Sure, we’ll take your money, but what we really want is your data.
The next movement in charitable giving and corporate citizenship may be for corporations and governments to donate data, which could be used to help track diseases, avert economic crises, relieve traffic congestion, and aid development. The UN, through its own data initiative Global Pulse, is pushing for a global “data philanthropy movement,” a term reportedly coined by World Economic Forum CTO Brian Behlendorf during the World Economic Forum meeting in Davos.
The basic concept, writes Global Pulse’s Robert Kirkpatrick, is a global data commons. Companies, governments, and individuals contribute anonymous, aggregated datasets from all over the world. Kirkpatrick points to the work of researchers who are pushing the boundaries of thinking about open data: Georgetown University Professor Michael Nelson’s ideas about how companies can benefit from greater transparency through “strategic leaking,” as well as Jane Yakowitz’s The Tragedy of the Data Commons, which warns against the idea of personal data as property, arguing that it should be considered a protected public asset to enable public policy research (you can see her present on the topic here).
Today, we are nowhere near that vision. Publicly available datasets are scattered, messy, and incomplete. And tons of data is held by corporations, but not distributed, even anonymously, because of privacy concerns. Yet the reality is that many of the details of our daily lives are being tracked and monitored by the various devices and digital communication platforms we interact with on a daily basis. For better or worse, scientists can tap into these databases to deduce extraordinary information about our lives and larger trends about humanity as a whole.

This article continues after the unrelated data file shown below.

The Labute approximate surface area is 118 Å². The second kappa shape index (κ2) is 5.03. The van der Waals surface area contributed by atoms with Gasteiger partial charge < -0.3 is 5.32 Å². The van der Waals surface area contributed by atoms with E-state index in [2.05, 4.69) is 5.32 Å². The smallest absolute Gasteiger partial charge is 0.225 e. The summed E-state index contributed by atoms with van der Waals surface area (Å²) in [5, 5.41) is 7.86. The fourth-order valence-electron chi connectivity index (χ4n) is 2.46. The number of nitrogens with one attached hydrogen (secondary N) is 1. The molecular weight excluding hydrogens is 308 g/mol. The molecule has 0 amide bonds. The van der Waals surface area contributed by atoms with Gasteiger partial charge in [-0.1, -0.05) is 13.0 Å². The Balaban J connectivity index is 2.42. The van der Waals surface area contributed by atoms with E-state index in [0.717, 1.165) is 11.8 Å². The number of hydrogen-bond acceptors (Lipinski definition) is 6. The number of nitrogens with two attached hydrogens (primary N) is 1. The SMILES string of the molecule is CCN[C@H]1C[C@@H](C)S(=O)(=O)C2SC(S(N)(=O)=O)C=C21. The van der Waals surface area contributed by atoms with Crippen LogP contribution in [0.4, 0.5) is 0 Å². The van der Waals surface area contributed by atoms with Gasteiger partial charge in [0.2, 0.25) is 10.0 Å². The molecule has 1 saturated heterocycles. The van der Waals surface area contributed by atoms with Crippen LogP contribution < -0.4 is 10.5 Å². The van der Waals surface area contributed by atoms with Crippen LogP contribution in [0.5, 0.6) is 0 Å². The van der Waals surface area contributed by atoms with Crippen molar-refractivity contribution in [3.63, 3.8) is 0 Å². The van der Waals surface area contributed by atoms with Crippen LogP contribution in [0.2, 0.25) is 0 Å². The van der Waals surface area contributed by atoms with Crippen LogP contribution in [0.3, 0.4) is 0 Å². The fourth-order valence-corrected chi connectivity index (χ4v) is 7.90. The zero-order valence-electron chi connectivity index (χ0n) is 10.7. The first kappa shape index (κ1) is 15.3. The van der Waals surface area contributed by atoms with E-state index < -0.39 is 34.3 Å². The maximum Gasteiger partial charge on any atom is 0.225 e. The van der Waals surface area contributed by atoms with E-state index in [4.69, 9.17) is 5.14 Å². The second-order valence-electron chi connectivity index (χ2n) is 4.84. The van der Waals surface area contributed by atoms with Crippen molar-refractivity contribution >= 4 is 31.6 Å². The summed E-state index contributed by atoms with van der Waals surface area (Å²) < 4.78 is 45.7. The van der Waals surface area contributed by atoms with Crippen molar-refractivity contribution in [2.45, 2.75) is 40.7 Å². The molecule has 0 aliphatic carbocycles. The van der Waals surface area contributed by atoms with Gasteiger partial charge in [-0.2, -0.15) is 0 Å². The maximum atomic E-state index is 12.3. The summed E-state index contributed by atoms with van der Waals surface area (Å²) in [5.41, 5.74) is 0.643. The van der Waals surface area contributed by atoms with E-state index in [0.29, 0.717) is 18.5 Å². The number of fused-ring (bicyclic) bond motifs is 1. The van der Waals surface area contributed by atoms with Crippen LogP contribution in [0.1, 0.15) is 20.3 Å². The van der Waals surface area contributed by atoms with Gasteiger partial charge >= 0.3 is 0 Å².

A February 2010 study by physicists at Boston’s Northeastern University, for example, analyzed more than 16 million calls made by 100,000 mobile-phone users in Europe. By following the data, the probable future location of individuals in this study could be predicted with 93.6% accuracy. “For us, people look like little particles that move in space and that occasionally communicate with each other,” researcher Albert-Laszlo Barabasi told the Wall Street Journal. “We have turned society into a laboratory where behavior can be objectively followed.”
That’s sounds like a cautionary tale, but it also reveals the incredible power such datasets possess. We may be able to use them to help manage epidemics, respond to disasters, or to simply understand what’s going on in society. But then again, we may choose to use them for far darker purposes.
Nathan Wolfe, who leads Global Viral Forecasting, relies on mining the open web for signs of outbreaks. In a column on CNN.com, he argues that “none of [the risks of open data][/the] are insurmountable and the significant potential public benefit outweighs the costs of resolving them.”
“We are calling on companies to provide data as part of their strategic philanthropy, and to work with recipients like ourselves to establish processes to safeguard and properly anonymize data,” he writes. “When properly stripped of personal identifiers, anonymized data will provide the answers to many questions of significant value to human populations. In 10 years we may very well look back and see that the information we all provided as we led our connected lives helped change the world for the better–and perhaps even saved our own lives.”
Either way, the coming debate over public and private data, and what we are willing to assign to the global commons, is set to redefine how humanity understands itself, and manages its common future.